Bed Bug Spray and Other Bed Bug Treatments

While bed bugs can often be hard to spot, there are ways to fight back. Learn which bed bug traps work best and what to do once you’ve trapped them.


Getting rid of bed bugs can be tricky. Therefore, preventing those irritating pests from entering your home in the first place is the best approach. If you do wind up with a bed bug infestation, the Environmental Protection Agency (EPA) recommends using Integrated Pest Management, an approach that applies both chemical (bed bug spray, bed bug insecticide) and non-chemical treatments to get rid of bed bugs.


Inspect new or second-hand furniture, especially beds and couches, for signs of bed bug infestation before bringing them home. Look for:

  • Rusty or reddish stains, caused when bed bugs are crushed
  • Small dark spots, indicative of bed bug feces
  • Tiny (1 mm) eggs or egg shells
  • Live bed bugs
  • Cover your mattresses and box springs with high-quality protective encasements to trap bed bugs. A light-colored cover makes the bed bugs easier to see.
  • De-clutter your home, particularly your bedrooms, to limit bed bugs’ hiding places.
  • Vacuum frequently.
  • Avoid bringing home bed bugs after you travel. Inspect your suitcases and other items you return home with for evidence of bed bugs. Wash your clothes immediately after you unpack. Dry your clothes on the highest setting to kill any hitchhiking bed bugs.


If you choose to use an insecticide for bed bugs, it should be a product registered with the EPA. Be sure bed bugs are listed on the insecticide’s label. Follow the instructions carefully or hire a pest management specialist to conduct the treatment for you.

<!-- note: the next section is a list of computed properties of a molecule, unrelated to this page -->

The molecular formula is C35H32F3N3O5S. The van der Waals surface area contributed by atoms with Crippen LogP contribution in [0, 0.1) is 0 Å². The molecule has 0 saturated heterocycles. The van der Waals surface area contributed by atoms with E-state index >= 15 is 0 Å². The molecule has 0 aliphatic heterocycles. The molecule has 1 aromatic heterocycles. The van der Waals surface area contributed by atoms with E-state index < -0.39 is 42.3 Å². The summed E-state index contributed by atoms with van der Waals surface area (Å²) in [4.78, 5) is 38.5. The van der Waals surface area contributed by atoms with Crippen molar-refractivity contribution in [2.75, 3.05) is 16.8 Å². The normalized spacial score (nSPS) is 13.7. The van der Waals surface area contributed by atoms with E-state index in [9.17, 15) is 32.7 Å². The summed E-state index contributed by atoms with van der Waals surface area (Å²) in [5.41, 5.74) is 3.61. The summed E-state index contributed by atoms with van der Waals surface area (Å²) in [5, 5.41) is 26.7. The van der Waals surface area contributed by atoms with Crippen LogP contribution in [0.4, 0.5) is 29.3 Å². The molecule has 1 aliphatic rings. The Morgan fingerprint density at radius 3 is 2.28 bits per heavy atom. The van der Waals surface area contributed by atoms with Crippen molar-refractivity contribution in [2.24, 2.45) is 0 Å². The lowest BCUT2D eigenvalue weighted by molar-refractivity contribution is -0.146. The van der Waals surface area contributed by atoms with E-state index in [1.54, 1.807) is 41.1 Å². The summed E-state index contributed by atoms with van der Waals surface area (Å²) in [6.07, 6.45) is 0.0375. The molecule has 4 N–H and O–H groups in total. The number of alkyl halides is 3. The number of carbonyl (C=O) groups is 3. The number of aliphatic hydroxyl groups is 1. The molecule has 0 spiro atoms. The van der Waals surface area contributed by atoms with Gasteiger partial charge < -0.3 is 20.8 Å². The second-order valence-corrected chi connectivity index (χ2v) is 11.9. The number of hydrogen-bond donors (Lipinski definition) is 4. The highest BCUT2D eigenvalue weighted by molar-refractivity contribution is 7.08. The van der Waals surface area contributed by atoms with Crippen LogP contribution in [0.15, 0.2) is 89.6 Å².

Use an EPA-registered bed bug spray that is intended for indoor use. Don’t use a bed bug spray on mattresses, couches or other areas where children and pets sleep or play. Doing so could make your family and pets sick.

Inspect and re-treat if necessary. If you see bed bugs after your initial treatment, maybe you missed some or eggs have hatched, then you’ll have to treat the infested areas again.


Try heat treatment. Put your infested clothes and bedding in your clothes dryer on high heat for at least 20 minutes. Washing your clothes can kill bed bugs, but many items cannot be put in a washing machine. Most of these items won’t be harmed by a cycle in the clothes dryer. If you're not sure about whether to use the clothes dryer for specific items, have them professionally evaluated.

Use cold treatment. Freeze infested items below 0 degrees F for at least four days. Use a thermometer to be sure your home freezer is cold enough.

While the methods mentioned above may reduce the bed bug population, bed bugs are very difficult to control. Even if just a few bed bugs survive, the infestation can rebound within a few weeks. The best remedy for bed bugs is treatment by a professional. Contact Terminix today to get rid of your bed bugs—for good.



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